Total U.S. Petroleum Consumption Still Down 25%, Inventories At Record High

by Steve St Angelo of SRSrocco Report

The stock markets surged today on news that the U.S. unemployment rate “SURPRISINGLY” fell to 13.3% in May, down from 14.7% in April.  Somehow, with most of the country still on lockdown in May, there were 2.5 million Americans added to the payrolls along with 345,000 new businesses that were formed.

Then, of course, we had President Trump praising, The “V-shaped” recovery that was now taking place in the U.S. Economy.  I find this quite hilarious when the U.S. Public debt increased by another cool $830 billion in May alone.  Furthermore, if we add that amount to the $1,234 billion added in April, it comes out to be a TAD BIT more than $2 trillion in just the past two months.  So, if this is a “V-shaped” recovery, it took one hell of a lot of debt to keep it from heading straight into a depression.

I spent some time looking on my Twitter feed today and saw a lot of analysts disputing the U.S. unemployment figures for May:


Regardless, while Americans are heading back on the road in their SUVs and Chevy Tahoes, total U.S. petroleum products supplied to the market are still 25% lower than there were in March:

I took the EIA, U.S. Energy Information Agency’s weekly figures, and provide a monthly average in the chart above.  The monthly average for December to March was about 20.2 million barrels per day (mbd).  However, this fell to an average of 14.5 mbd in April and then increased to 15.9 mbd in May.  But, according to the EIA’s most recent update for the week ending May 29th, total U.S. petroleum products supplied fell to only 15.1 mbd.

The largest decline of petroleum products supplied came from the Jet Fuel and Diesel Fuel categories.  Motor gasoline product supplied increased by about 300,000 barrels per day, but the total decline from Jet Fuel and Diesel was a little more than 1,000,000 barrels per day.  It will be interesting to see the changes in U.S. petroleum products supplied over the next several months as we continue to up that MASSIVE “V-Shaped” Recovery… SARCASM… LOL.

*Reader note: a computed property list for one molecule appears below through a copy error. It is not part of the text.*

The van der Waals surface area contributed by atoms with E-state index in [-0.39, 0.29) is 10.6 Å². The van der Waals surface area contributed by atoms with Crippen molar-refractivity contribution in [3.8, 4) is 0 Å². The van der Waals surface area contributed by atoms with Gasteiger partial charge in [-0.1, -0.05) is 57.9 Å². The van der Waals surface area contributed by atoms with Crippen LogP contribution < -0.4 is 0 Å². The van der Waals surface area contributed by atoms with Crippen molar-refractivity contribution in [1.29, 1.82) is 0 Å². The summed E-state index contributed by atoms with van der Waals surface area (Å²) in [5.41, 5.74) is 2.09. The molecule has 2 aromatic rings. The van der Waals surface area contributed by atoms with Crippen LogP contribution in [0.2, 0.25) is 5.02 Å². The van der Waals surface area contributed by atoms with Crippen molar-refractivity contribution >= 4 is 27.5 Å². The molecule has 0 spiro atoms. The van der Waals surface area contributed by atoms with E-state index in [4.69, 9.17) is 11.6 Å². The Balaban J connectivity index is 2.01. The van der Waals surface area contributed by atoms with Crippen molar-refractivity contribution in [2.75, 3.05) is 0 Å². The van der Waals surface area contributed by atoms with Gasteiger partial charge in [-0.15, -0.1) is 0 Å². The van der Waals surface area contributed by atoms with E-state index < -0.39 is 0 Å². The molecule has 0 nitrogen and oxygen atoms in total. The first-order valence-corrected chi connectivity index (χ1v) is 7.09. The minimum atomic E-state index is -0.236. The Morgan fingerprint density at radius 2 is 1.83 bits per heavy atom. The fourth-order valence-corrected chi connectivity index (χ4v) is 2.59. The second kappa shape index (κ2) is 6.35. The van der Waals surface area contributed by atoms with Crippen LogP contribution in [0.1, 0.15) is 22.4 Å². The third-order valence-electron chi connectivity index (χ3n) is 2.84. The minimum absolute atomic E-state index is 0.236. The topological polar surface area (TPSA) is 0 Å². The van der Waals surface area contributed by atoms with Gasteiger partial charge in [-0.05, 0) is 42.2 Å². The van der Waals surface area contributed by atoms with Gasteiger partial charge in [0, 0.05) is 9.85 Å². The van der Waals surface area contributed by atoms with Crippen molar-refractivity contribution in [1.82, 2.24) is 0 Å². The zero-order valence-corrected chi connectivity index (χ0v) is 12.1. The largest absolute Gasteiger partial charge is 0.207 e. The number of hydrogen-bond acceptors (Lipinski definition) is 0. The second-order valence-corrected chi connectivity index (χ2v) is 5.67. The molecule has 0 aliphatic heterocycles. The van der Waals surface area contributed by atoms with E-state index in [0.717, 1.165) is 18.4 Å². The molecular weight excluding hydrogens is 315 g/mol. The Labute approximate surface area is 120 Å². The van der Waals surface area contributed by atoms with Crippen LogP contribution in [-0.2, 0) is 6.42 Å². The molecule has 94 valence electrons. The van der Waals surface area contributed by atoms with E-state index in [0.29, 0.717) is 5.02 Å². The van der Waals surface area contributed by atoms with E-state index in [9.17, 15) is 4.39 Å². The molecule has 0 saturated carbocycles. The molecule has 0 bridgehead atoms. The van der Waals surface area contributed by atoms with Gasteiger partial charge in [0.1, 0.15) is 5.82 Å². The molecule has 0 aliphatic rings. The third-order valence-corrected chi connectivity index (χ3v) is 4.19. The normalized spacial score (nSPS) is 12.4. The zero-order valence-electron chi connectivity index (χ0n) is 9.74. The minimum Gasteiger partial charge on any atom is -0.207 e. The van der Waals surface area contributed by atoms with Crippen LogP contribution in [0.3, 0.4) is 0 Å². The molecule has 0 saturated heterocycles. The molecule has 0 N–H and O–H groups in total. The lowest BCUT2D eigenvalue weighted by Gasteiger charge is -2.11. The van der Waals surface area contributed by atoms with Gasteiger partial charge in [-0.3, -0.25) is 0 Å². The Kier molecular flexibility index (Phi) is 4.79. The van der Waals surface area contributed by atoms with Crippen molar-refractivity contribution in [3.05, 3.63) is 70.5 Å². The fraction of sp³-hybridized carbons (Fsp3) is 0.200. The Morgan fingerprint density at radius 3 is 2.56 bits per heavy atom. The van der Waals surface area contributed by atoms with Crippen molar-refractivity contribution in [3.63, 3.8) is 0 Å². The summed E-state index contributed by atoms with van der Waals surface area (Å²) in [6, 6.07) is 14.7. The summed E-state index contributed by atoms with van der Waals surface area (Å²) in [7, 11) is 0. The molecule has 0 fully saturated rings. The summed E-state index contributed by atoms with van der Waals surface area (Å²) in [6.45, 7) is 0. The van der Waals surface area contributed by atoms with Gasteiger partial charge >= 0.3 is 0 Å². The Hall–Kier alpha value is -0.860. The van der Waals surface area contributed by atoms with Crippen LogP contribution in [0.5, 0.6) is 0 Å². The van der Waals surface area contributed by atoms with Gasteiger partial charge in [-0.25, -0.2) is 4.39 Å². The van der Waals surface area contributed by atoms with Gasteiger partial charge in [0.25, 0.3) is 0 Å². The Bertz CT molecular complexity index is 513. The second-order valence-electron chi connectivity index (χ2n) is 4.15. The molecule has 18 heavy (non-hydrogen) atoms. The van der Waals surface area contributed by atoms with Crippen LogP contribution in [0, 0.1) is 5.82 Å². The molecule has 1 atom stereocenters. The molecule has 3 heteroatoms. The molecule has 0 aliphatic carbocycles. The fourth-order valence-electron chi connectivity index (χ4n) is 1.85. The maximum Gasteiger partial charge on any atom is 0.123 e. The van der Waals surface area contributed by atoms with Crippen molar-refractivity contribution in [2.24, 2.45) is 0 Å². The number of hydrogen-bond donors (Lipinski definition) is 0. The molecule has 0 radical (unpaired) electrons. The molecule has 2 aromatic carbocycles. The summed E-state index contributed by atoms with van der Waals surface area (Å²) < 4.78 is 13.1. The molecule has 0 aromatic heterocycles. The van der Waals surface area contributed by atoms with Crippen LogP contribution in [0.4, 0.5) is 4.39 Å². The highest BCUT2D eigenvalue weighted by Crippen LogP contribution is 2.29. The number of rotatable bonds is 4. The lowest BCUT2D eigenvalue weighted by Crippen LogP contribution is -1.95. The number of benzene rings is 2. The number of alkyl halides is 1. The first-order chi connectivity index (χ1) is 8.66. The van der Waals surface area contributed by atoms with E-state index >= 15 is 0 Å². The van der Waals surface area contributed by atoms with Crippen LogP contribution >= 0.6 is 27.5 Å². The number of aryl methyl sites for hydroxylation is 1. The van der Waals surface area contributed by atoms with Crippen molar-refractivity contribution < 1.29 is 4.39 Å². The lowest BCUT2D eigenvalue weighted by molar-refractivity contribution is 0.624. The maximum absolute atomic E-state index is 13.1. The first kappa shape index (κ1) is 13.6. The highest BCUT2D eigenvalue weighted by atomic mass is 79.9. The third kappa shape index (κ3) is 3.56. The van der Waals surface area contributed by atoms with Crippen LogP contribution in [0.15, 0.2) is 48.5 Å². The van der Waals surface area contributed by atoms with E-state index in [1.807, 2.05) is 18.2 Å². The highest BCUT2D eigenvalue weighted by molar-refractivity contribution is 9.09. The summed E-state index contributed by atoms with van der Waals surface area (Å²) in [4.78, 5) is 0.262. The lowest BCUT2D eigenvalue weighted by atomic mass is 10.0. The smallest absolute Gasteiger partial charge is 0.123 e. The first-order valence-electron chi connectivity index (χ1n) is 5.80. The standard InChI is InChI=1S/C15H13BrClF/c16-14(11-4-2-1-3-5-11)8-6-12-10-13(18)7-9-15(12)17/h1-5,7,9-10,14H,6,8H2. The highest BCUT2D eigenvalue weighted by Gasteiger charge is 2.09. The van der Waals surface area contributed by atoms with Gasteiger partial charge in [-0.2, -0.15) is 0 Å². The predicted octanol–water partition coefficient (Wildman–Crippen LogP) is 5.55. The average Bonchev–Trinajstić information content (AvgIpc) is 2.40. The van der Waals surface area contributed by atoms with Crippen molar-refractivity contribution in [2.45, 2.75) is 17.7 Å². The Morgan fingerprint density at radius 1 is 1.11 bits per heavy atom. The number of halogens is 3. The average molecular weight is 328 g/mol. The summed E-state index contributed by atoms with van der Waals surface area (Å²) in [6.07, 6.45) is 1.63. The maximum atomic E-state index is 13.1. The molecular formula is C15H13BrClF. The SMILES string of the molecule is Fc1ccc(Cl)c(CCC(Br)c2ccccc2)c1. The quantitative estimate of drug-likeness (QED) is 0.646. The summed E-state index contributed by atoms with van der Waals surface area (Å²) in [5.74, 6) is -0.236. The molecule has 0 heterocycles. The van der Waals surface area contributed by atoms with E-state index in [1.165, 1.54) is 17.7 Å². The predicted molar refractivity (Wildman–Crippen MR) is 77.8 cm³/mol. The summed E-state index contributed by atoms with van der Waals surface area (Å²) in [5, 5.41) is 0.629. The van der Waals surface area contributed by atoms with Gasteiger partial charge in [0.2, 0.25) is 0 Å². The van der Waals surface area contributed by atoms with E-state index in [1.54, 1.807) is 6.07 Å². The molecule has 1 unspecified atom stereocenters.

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I also looked at how much U.S. total oil production had declined from its peak.  According to the EIA, total U.S. crude oil production has fallen from a peak of 13.1 mbd (million barrels per day) to 11.2 mbd, a loss of 1.9 mbd.  However, if total U.S. petroleum products supplied are still down roughly 5 mbd, where is the rest of the oil going??

Remember, the U.S. oil supply has only declined by 1.9 mbd from the peak. The difference between the loss of production and products supplied is roughly 3.1 mbd.  So again… where is this oil going??

Well… it’s going into the total U.S. oil and petroleum stocks.  First, the total U.S. oil and petroleum stocks increased by 19.1 million barrels over the past week.  If we divide by SEVEN DAYS, we get 2.7 million barrels per day.  So, the U.S. Petroleum Industry is still adding nearly 3 million barrels per day to the country’s total oil-petroleum stocks.

The following chart shows how quickly the stocks have been increasing:

The figures in these charts are in THOUSAND BARRELS.  So, the U.S. total oil and petroleum stocks are a bit more than 2 billion barrels.  And keeping with the HOPIUM STOCK MARKET mantra, these oil and petroleum stocks reached a new record level this week of 2.078 billion barrels compared to the prior peak of 2.067 billion barrels back in August of 2016:

So, we will see what happens to U.S. oil demand and petroleum inventories over the next few months as we “Supposedly” continue back up the “V-shaped” recovery.  Let’s just say… I have my doubts.

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